According to the Department of Labor, water rates have risen an average of 5.5% per year over the past ten years. This is more than three times greater than the reported inflation rate. The median household bill for water and sewer services rose to $77 per month in 2016, up from $44 per month in 2006. This amounts to a 75% increase over a ten year period.
Is the rising price of water more reflective of true inflation than government reported statistics? Prices of stocks, real estate, and yes even water, rose significantly over the last 10 years. Prices reflect true inflation, the number of dollars needed to purchase items in the marketplace. The government uses the Consumer Price Index (CPI) to measure inflation, which does not include food and energy prices. Many prices are increasing and not reported in the CPI.
The main driving force behind rising prices is the supply of money. The Federal Reserve controls the money supply in a variety of ways. Over the last decade, through quantitative easing, low interest rates and increased credit availability, the Fed increased the supply of dollars. This increased supply bids up prices for goods and services. The result is more money is needed for goods and services, devaluing the dollar’s purchasing power.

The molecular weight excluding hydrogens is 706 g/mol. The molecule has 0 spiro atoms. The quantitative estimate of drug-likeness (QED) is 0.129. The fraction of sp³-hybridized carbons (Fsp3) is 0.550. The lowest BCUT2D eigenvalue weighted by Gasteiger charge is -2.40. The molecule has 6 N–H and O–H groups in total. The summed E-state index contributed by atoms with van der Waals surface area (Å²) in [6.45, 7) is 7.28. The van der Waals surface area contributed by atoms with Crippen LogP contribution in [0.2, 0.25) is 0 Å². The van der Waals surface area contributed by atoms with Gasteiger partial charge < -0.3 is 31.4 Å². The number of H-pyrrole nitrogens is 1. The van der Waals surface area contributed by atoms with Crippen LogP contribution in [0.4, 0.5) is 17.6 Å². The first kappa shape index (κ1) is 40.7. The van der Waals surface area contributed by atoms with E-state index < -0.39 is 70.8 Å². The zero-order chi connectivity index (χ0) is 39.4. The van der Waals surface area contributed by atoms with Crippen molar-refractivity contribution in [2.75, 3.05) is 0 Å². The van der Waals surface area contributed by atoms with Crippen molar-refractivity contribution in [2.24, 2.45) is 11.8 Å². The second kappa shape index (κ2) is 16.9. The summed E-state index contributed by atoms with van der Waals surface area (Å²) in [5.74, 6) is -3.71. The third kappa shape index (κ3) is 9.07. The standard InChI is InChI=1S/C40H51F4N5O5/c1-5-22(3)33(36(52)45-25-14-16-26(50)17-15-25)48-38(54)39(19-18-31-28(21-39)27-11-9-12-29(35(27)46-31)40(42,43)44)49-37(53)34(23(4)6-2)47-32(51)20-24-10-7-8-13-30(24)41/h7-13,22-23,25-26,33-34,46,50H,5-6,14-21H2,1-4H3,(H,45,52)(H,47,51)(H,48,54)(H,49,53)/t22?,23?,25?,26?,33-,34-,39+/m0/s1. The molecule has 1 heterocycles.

Stock market prices are directly driven by the same forces as the price of water. These include the supply of money, interest rates and credit, which also directly impact corporate earnings. Increased prices for goods and services may improve corporate earnings especially when interest rates are low. Increasing the supply of dollars, results in rising prices across the economy. The purchasing power of cash is lost and is even reflected in the increased price of water, the essence of life. This highlights the importance of proper investment in financial instruments that can keep up with inflation.
Sources: American Water Works Association, Dept. of Labor